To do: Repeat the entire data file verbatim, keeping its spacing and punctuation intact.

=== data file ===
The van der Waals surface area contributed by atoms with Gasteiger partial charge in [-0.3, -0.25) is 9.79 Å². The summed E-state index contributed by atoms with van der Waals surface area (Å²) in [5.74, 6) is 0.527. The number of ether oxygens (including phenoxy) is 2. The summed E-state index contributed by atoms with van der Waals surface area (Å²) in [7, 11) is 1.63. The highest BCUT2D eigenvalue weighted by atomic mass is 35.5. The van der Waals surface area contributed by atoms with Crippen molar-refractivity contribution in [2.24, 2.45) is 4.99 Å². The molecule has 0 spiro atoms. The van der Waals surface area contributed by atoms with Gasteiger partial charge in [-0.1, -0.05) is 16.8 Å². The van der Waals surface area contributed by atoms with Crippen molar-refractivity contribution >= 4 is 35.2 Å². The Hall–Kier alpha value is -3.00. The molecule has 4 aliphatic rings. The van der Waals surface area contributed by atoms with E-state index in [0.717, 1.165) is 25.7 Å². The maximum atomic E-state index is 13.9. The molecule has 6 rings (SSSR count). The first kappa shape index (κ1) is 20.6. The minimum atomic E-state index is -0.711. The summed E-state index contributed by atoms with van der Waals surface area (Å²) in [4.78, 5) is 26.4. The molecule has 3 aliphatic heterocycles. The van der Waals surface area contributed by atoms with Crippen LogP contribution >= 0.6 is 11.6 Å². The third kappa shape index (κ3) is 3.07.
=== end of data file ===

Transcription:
The van der Waals surface area contributed by atoms with Gasteiger partial charge in [-0.3, -0.25) is 9.79 Å². The summed E-state index contributed by atoms with van der Waals surface area (Å²) in [5.74, 6) is 0.527. The number of ether oxygens (including phenoxy) is 2. The summed E-state index contributed by atoms with van der Waals surface area (Å²) in [7, 11) is 1.63. The highest BCUT2D eigenvalue weighted by atomic mass is 35.5. The van der Waals surface area contributed by atoms with Crippen molar-refractivity contribution in [2.24, 2.45) is 4.99 Å². The molecule has 0 spiro atoms. The van der Waals surface area contributed by atoms with Gasteiger partial charge in [-0.1, -0.05) is 16.8 Å². The van der Waals surface area contributed by atoms with Crippen molar-refractivity contribution >= 4 is 35.2 Å². The Hall–Kier alpha value is -3.00. The molecule has 4 aliphatic rings. The van der Waals surface area contributed by atoms with E-state index in [0.717, 1.165) is 25.7 Å². The maximum atomic E-state index is 13.9. The molecule has 6 rings (SSSR count). The first kappa shape index (κ1) is 20.6. The minimum atomic E-state index is -0.711. The summed E-state index contributed by atoms with van der Waals surface area (Å²) in [4.78, 5) is 26.4. The molecule has 3 aliphatic heterocycles. The van der Waals surface area contributed by atoms with Crippen LogP contribution >= 0.6 is 11.6 Å². The third kappa shape index (κ3) is 3.07.